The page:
The center portion of the book is still pretty dialog heavy, but what I’ve noticed is the subtlety of the dialog. Things left unsaid are often more important than things that are said.  What do you think of that as a stylistic choice? does it make the dialog more interesting? less interesting?
Dune was written in the 60’s. Does it feel dated to you? How does it compare, writing style-wise, to more contemporary science fiction you’ve read?

Was Liet’s identity a surprise?  who do you think he really works for?

hmmm, not so much a surprise, but I do have to wonder who he’s really working for.  Himself?  the Fremen? the Emperor, in a round about way? The Emperor must know it’s the spice that allows the Space Guild and the Bene Gesserit to have so much power – take the spice out of the equation, and the Emperor (who isn’t quite as dependent on it) gains power. Change the face of Arrakis, and you change the face of the Empire. Who would have thought such a shitkicker little planet could ever be so important?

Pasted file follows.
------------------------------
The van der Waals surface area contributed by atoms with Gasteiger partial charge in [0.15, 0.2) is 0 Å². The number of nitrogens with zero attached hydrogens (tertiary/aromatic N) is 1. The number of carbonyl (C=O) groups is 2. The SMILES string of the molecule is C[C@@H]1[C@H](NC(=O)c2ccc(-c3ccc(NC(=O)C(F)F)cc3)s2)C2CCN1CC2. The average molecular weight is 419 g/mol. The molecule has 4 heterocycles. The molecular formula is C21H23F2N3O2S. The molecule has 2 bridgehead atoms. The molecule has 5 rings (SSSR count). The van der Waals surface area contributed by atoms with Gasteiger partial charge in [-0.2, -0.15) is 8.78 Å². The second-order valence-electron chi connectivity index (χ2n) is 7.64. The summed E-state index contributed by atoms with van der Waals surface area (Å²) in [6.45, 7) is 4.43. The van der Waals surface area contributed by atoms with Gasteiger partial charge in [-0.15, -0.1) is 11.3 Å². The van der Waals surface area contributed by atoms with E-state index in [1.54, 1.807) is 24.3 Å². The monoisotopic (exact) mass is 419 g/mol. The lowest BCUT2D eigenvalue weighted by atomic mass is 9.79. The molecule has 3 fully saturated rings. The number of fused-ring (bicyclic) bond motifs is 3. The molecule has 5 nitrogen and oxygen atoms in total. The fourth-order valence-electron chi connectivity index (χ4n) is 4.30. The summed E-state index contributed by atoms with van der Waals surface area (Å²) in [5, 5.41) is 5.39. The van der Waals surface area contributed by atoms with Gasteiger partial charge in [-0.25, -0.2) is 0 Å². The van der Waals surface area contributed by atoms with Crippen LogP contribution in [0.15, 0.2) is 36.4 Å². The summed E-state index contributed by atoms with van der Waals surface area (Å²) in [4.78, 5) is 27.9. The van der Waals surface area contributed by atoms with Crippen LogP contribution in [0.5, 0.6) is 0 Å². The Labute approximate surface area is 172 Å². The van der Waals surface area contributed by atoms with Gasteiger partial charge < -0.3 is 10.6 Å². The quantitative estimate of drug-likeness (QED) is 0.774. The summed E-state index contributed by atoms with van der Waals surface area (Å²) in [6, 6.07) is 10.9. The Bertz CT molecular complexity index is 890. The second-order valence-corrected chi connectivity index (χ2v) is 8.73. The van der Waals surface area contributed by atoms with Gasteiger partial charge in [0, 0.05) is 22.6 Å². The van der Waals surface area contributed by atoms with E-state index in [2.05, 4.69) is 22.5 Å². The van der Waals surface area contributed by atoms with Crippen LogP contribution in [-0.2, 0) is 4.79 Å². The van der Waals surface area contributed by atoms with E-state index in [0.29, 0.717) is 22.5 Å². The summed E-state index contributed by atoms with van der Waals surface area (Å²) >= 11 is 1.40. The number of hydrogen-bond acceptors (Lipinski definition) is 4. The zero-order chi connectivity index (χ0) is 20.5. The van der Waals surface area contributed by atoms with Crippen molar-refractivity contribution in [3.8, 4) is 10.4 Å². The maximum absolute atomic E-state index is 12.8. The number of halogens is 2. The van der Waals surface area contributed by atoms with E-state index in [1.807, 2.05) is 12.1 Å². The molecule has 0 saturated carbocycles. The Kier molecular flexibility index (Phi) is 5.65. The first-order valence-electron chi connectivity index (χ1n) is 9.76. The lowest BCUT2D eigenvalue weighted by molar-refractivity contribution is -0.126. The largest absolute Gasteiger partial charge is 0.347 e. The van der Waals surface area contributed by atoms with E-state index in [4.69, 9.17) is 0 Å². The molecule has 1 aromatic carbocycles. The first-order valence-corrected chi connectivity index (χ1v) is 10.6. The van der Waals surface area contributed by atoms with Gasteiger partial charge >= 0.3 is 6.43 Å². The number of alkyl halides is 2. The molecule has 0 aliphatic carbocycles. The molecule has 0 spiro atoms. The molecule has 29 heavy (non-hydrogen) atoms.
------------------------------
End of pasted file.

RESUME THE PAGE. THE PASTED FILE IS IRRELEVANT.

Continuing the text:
What do you think of Count Fenring’s unusual verbal mannerisms? 

I never really noticed it before, but he talks completely normally when it’s just him and his wife.  And there is one super quick reference to him “humming” something to her. It’s got to be some kind of secret language between the two of them.  And it also serves as a way to unnerve the person he’s talking to.  His conversation partner is so distracted by his bizarre and almost offensive verbal mannerisms, that it’s almost impossible to focus on the details of the conversation. damn, talk about static!

The center portion of the book is still pretty dialog heavy, but what I’ve noticed is the subtlety of the dialog. Things left unsaid are often more important than things that are said.  What do you think of that as a stylistic choice? does it make the dialog more interesting? less interesting?